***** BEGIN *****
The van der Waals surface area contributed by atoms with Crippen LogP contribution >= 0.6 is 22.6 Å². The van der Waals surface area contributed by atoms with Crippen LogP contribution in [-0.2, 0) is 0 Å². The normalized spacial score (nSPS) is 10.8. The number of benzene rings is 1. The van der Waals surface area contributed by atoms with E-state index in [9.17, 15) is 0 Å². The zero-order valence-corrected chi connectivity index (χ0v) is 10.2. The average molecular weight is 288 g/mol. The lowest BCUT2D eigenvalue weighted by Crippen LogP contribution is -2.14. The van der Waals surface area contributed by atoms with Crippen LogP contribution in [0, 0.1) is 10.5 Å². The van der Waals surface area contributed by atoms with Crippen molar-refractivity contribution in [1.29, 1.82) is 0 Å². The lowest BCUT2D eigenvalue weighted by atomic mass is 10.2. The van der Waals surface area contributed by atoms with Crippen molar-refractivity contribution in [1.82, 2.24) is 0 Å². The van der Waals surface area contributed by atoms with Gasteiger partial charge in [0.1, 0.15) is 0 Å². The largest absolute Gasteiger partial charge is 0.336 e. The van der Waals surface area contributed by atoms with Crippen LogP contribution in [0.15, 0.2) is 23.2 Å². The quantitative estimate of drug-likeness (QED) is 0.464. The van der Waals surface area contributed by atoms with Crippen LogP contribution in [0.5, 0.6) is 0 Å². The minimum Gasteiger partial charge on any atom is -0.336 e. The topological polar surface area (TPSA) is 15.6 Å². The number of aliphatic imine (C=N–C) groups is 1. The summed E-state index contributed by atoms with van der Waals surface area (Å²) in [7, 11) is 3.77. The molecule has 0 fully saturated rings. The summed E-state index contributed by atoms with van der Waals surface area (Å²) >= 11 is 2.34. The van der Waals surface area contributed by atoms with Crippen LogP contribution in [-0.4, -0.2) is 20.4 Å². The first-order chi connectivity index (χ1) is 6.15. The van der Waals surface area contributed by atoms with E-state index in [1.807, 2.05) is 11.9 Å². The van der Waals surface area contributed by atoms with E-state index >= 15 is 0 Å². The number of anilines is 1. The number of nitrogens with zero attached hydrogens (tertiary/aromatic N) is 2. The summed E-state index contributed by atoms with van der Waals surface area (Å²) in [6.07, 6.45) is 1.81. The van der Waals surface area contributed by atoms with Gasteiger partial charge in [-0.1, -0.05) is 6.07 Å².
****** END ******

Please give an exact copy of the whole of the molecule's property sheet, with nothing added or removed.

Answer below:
The van der Waals surface area contributed by atoms with Crippen LogP contribution >= 0.6 is 22.6 Å². The van der Waals surface area contributed by atoms with Crippen LogP contribution in [-0.2, 0) is 0 Å². The normalized spacial score (nSPS) is 10.8. The number of benzene rings is 1. The van der Waals surface area contributed by atoms with E-state index in [9.17, 15) is 0 Å². The zero-order valence-corrected chi connectivity index (χ0v) is 10.2. The average molecular weight is 288 g/mol. The lowest BCUT2D eigenvalue weighted by Crippen LogP contribution is -2.14. The van der Waals surface area contributed by atoms with Crippen LogP contribution in [0, 0.1) is 10.5 Å². The van der Waals surface area contributed by atoms with Crippen molar-refractivity contribution in [1.29, 1.82) is 0 Å². The lowest BCUT2D eigenvalue weighted by atomic mass is 10.2. The van der Waals surface area contributed by atoms with Crippen molar-refractivity contribution in [1.82, 2.24) is 0 Å². The van der Waals surface area contributed by atoms with Gasteiger partial charge in [0.1, 0.15) is 0 Å². The largest absolute Gasteiger partial charge is 0.336 e. The van der Waals surface area contributed by atoms with Crippen LogP contribution in [0.15, 0.2) is 23.2 Å². The quantitative estimate of drug-likeness (QED) is 0.464. The van der Waals surface area contributed by atoms with Crippen LogP contribution in [0.5, 0.6) is 0 Å². The minimum Gasteiger partial charge on any atom is -0.336 e. The topological polar surface area (TPSA) is 15.6 Å². The number of aliphatic imine (C=N–C) groups is 1. The summed E-state index contributed by atoms with van der Waals surface area (Å²) in [7, 11) is 3.77. The molecule has 0 fully saturated rings. The summed E-state index contributed by atoms with van der Waals surface area (Å²) >= 11 is 2.34. The van der Waals surface area contributed by atoms with Crippen LogP contribution in [-0.4, -0.2) is 20.4 Å². The first-order chi connectivity index (χ1) is 6.15. The van der Waals surface area contributed by atoms with E-state index in [1.807, 2.05) is 11.9 Å². The van der Waals surface area contributed by atoms with E-state index >= 15 is 0 Å². The number of anilines is 1. The number of nitrogens with zero attached hydrogens (tertiary/aromatic N) is 2. The summed E-state index contributed by atoms with van der Waals surface area (Å²) in [6.07, 6.45) is 1.81. The van der Waals surface area contributed by atoms with Gasteiger partial charge in [-0.1, -0.05) is 6.07 Å².